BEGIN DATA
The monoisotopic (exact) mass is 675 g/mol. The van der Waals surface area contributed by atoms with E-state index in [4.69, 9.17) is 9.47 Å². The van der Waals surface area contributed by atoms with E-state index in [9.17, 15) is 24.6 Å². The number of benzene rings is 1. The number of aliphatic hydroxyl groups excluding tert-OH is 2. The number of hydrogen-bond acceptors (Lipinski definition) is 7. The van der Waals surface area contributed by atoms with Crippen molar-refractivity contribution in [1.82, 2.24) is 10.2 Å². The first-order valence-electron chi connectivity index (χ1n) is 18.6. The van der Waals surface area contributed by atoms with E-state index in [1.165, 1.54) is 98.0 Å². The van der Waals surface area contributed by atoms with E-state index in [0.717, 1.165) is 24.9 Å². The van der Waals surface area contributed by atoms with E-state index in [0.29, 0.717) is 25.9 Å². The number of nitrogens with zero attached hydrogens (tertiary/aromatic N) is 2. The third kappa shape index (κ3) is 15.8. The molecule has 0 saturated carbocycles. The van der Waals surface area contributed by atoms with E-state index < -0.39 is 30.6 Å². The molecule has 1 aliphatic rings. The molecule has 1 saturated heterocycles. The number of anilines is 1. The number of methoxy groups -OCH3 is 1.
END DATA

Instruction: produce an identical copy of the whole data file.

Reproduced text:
The monoisotopic (exact) mass is 675 g/mol. The van der Waals surface area contributed by atoms with E-state index in [4.69, 9.17) is 9.47 Å². The van der Waals surface area contributed by atoms with E-state index in [9.17, 15) is 24.6 Å². The number of benzene rings is 1. The number of aliphatic hydroxyl groups excluding tert-OH is 2. The number of hydrogen-bond acceptors (Lipinski definition) is 7. The van der Waals surface area contributed by atoms with Crippen molar-refractivity contribution in [1.82, 2.24) is 10.2 Å². The first-order valence-electron chi connectivity index (χ1n) is 18.6. The van der Waals surface area contributed by atoms with E-state index in [1.165, 1.54) is 98.0 Å². The van der Waals surface area contributed by atoms with E-state index in [0.717, 1.165) is 24.9 Å². The van der Waals surface area contributed by atoms with E-state index in [0.29, 0.717) is 25.9 Å². The number of nitrogens with zero attached hydrogens (tertiary/aromatic N) is 2. The third kappa shape index (κ3) is 15.8. The molecule has 0 saturated carbocycles. The van der Waals surface area contributed by atoms with E-state index < -0.39 is 30.6 Å². The molecule has 1 aliphatic rings. The molecule has 1 saturated heterocycles. The number of anilines is 1. The number of methoxy groups -OCH3 is 1.